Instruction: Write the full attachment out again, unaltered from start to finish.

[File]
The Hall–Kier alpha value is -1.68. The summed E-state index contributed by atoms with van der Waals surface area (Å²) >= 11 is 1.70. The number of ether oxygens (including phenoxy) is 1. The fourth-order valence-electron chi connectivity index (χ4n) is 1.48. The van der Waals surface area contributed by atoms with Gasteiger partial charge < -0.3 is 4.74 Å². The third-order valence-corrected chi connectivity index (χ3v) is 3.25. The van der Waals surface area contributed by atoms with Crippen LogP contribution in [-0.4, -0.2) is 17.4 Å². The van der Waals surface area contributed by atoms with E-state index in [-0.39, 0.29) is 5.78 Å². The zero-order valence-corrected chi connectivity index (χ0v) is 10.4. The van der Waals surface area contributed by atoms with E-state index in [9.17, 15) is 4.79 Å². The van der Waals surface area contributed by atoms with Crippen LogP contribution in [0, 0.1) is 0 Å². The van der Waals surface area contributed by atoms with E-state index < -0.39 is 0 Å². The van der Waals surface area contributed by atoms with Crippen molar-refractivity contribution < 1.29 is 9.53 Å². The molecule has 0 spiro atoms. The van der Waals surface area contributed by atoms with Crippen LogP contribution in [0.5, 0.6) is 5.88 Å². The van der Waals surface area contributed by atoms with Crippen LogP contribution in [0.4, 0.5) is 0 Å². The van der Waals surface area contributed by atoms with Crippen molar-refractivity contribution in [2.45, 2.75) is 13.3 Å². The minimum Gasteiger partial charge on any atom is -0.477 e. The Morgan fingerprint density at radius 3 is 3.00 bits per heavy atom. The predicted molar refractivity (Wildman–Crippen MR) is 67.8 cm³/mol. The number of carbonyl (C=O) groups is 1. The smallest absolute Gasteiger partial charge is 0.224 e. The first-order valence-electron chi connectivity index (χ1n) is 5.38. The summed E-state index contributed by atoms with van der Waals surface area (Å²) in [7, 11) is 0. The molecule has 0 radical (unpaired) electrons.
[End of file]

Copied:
The Hall–Kier alpha value is -1.68. The summed E-state index contributed by atoms with van der Waals surface area (Å²) >= 11 is 1.70. The number of ether oxygens (including phenoxy) is 1. The fourth-order valence-electron chi connectivity index (χ4n) is 1.48. The van der Waals surface area contributed by atoms with Gasteiger partial charge < -0.3 is 4.74 Å². The third-order valence-corrected chi connectivity index (χ3v) is 3.25. The van der Waals surface area contributed by atoms with Crippen LogP contribution in [-0.4, -0.2) is 17.4 Å². The van der Waals surface area contributed by atoms with E-state index in [-0.39, 0.29) is 5.78 Å². The zero-order valence-corrected chi connectivity index (χ0v) is 10.4. The van der Waals surface area contributed by atoms with E-state index in [9.17, 15) is 4.79 Å². The van der Waals surface area contributed by atoms with Crippen LogP contribution in [0, 0.1) is 0 Å². The van der Waals surface area contributed by atoms with E-state index < -0.39 is 0 Å². The van der Waals surface area contributed by atoms with Crippen molar-refractivity contribution < 1.29 is 9.53 Å². The molecule has 0 spiro atoms. The van der Waals surface area contributed by atoms with Crippen LogP contribution in [0.5, 0.6) is 5.88 Å². The van der Waals surface area contributed by atoms with Crippen LogP contribution in [0.4, 0.5) is 0 Å². The van der Waals surface area contributed by atoms with Crippen molar-refractivity contribution in [2.45, 2.75) is 13.3 Å². The minimum Gasteiger partial charge on any atom is -0.477 e. The Morgan fingerprint density at radius 3 is 3.00 bits per heavy atom. The predicted molar refractivity (Wildman–Crippen MR) is 67.8 cm³/mol. The number of carbonyl (C=O) groups is 1. The smallest absolute Gasteiger partial charge is 0.224 e. The first-order valence-electron chi connectivity index (χ1n) is 5.38. The summed E-state index contributed by atoms with van der Waals surface area (Å²) in [7, 11) is 0. The molecule has 0 radical (unpaired) electrons.